Remember we welcome robust, respectful and insightful debate. We don't welcome abusive or defamatory comments and will de-register those repeatedly making such comments. Our current comment policy is here.

56 Comments

I think the LIMP-sum investment might be a typo.....but it may be a reality cheque....who knows ..these days.

Not sure if you have taken this into account, but my BNZ TDs pay interest at maturity whereas my ANZ TDs have an option to reinvest interest at periodic points when the TD term is greater than 180 days, so the effective ANZ rate may be better.

I was hoping for a better sharemarket or housing correction but as that hasn’t happened I will push it out for a year. Based on the above I will checkout ASB for more name diversity in the investments.

Ex Pattacake
You & everyone else waiting for sharemarket correction past 3 years
Don’t expect it will be too much longer though The wait will be rewarded
A job is great but time is your cost

I don't know why many people think about living off the interest of term deposits. To do so would effectively reduce the amount of money in there after taking inflation into account. So its not a big leap to take a bit of principal out of there each year as well. As far as I'm concerned its completely arbitrary how much is taken out.
For interests sake, I've still got some money on a 5 yr Kiwibank term deposit which matures later this year. Its at 5.75%. When I roll it over it will be somewhat less :(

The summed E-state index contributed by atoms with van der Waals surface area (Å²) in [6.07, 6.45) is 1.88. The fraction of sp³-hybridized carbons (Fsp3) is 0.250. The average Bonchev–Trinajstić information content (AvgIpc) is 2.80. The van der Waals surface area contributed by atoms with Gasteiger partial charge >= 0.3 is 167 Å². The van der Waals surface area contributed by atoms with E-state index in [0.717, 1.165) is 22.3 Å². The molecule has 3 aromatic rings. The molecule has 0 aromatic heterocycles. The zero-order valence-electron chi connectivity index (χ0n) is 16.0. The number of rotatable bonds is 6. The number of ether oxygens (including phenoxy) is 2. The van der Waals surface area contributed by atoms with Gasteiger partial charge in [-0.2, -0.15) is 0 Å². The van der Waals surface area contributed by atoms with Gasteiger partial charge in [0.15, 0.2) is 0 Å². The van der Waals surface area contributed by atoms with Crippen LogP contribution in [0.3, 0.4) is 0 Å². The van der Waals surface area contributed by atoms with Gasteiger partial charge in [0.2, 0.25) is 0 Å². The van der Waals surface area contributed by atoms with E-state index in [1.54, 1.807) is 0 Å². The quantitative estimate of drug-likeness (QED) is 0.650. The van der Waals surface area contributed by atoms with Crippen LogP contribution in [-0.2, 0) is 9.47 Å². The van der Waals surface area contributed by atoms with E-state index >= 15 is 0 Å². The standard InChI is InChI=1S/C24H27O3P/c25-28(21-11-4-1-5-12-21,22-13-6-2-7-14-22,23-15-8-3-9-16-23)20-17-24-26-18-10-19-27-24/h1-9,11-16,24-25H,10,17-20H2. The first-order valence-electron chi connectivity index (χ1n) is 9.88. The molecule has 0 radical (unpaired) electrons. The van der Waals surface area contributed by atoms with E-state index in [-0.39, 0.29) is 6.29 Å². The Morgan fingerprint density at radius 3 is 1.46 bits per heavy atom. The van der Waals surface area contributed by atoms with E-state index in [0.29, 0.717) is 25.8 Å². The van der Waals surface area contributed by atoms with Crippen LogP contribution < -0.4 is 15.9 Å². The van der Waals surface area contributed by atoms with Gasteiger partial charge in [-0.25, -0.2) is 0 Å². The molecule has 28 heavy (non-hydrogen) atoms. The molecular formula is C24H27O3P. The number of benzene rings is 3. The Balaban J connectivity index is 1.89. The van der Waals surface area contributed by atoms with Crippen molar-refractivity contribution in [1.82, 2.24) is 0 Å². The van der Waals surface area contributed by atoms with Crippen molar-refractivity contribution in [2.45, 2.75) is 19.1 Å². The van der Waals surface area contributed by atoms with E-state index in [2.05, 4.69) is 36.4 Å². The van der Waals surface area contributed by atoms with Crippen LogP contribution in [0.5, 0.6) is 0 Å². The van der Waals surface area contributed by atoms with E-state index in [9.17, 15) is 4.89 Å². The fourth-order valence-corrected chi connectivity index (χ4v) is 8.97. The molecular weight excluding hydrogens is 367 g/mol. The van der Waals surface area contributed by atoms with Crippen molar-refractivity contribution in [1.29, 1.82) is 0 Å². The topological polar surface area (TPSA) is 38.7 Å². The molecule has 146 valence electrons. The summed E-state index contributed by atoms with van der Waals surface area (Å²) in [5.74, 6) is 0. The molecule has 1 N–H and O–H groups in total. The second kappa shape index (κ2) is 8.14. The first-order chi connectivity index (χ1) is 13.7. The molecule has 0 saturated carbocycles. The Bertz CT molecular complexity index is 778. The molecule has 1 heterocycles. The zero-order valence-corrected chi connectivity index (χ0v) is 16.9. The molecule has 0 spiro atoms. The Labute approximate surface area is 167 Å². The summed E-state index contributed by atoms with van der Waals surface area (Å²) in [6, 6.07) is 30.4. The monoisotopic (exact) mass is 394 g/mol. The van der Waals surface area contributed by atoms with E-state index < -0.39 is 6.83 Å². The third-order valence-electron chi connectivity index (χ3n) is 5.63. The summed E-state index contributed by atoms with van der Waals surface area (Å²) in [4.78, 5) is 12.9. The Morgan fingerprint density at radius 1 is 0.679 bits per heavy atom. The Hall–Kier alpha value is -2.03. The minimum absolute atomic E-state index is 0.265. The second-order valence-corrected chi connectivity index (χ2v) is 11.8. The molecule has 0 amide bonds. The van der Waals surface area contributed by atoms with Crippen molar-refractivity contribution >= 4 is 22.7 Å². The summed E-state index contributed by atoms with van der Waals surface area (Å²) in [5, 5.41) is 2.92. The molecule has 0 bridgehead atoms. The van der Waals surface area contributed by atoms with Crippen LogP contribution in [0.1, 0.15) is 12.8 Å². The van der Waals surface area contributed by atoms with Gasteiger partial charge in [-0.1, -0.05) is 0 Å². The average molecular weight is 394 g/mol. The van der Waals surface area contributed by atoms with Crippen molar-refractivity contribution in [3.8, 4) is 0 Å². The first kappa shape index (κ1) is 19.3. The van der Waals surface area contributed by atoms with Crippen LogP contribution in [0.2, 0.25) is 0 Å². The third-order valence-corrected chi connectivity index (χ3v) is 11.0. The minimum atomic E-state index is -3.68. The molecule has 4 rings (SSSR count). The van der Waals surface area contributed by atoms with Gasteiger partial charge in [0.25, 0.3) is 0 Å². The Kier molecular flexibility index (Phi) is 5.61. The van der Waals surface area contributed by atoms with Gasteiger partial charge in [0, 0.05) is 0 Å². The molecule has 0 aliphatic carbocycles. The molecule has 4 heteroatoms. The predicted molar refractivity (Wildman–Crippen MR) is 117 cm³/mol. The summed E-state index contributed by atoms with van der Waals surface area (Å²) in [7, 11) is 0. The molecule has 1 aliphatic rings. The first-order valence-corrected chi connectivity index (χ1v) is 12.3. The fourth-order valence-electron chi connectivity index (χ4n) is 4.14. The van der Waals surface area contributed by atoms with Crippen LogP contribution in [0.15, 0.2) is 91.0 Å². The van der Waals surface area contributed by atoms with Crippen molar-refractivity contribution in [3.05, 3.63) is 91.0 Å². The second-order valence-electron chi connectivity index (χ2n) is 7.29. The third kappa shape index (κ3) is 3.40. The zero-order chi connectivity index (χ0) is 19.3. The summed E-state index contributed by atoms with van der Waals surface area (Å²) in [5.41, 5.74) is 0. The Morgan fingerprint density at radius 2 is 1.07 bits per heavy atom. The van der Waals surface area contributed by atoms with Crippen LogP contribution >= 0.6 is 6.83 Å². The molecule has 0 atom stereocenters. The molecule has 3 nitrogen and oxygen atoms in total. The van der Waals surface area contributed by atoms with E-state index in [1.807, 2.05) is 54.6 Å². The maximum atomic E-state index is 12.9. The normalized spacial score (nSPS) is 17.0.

Term deposits still have a place when one is passed being able to work your money in any meaningful way and take what's available for at least some return

You don't need 2 Million in the bank when you retire. By the time you retire you should have that house paid off and your expenses have fallen dramatically in terms of transport and you pickup NZ Super. You need less than a Million and factoring in we have historic low rates, if rates double even less.

That's true Carlos67 but it depends what sort of lifestyle you want. I always planned to have a more expensive lifestyle after work as I have the time. I got out at 56, 5 years ago so spending time between 2 homes in Auckland 1 in city 1 in country, holiday home down south, Motorhome and escaping winter somewhere warm takes a planned retirement. Living in 1 place watching the returns on your TD's (RP) between pension days sounds more like prison the retirement.

Very, very well said Shoreman. Only living off Super and TD's when you finally have time to enjoy life is sad.

It's interesting coming from the UK how little people talk about annuities over here. It's pretty much the default retirement strategy in the UK - give up your lump sum and get a guaranteed, probably inflation adjusted, return for the rest of your life. I'd definitely consider it as part of my retirement, useful insurance policy with higher returns than TDs and much easier to manage than most alternatives.